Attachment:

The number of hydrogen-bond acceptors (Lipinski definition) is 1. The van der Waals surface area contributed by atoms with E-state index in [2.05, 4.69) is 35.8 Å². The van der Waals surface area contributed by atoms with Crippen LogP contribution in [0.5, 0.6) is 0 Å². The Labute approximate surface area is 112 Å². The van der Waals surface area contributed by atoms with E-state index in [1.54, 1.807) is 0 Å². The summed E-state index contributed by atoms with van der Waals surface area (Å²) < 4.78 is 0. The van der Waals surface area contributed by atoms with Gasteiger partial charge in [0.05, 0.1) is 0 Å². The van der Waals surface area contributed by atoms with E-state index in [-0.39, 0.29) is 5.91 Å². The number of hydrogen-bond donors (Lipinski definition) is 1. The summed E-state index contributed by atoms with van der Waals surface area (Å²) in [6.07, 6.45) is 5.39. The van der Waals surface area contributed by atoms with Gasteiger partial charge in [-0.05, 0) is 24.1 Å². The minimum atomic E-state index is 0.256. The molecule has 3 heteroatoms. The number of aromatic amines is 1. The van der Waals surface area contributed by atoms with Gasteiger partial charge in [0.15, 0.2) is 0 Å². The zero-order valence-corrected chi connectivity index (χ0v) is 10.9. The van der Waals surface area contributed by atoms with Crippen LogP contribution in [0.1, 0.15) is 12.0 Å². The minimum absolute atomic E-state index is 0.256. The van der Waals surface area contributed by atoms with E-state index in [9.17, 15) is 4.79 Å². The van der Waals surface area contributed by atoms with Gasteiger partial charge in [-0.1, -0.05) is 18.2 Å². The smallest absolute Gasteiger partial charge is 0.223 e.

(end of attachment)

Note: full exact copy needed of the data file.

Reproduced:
The number of hydrogen-bond acceptors (Lipinski definition) is 1. The van der Waals surface area contributed by atoms with E-state index in [2.05, 4.69) is 35.8 Å². The van der Waals surface area contributed by atoms with Crippen LogP contribution in [0.5, 0.6) is 0 Å². The Labute approximate surface area is 112 Å². The van der Waals surface area contributed by atoms with E-state index in [1.54, 1.807) is 0 Å². The summed E-state index contributed by atoms with van der Waals surface area (Å²) < 4.78 is 0. The van der Waals surface area contributed by atoms with Gasteiger partial charge in [0.05, 0.1) is 0 Å². The van der Waals surface area contributed by atoms with E-state index in [-0.39, 0.29) is 5.91 Å². The number of hydrogen-bond donors (Lipinski definition) is 1. The summed E-state index contributed by atoms with van der Waals surface area (Å²) in [6.07, 6.45) is 5.39. The van der Waals surface area contributed by atoms with Gasteiger partial charge in [-0.05, 0) is 24.1 Å². The minimum atomic E-state index is 0.256. The molecule has 3 heteroatoms. The number of aromatic amines is 1. The van der Waals surface area contributed by atoms with Gasteiger partial charge in [0.15, 0.2) is 0 Å². The zero-order valence-corrected chi connectivity index (χ0v) is 10.9. The van der Waals surface area contributed by atoms with Crippen LogP contribution in [0.1, 0.15) is 12.0 Å². The minimum absolute atomic E-state index is 0.256. The van der Waals surface area contributed by atoms with E-state index in [9.17, 15) is 4.79 Å². The van der Waals surface area contributed by atoms with Gasteiger partial charge in [-0.1, -0.05) is 18.2 Å². The smallest absolute Gasteiger partial charge is 0.223 e.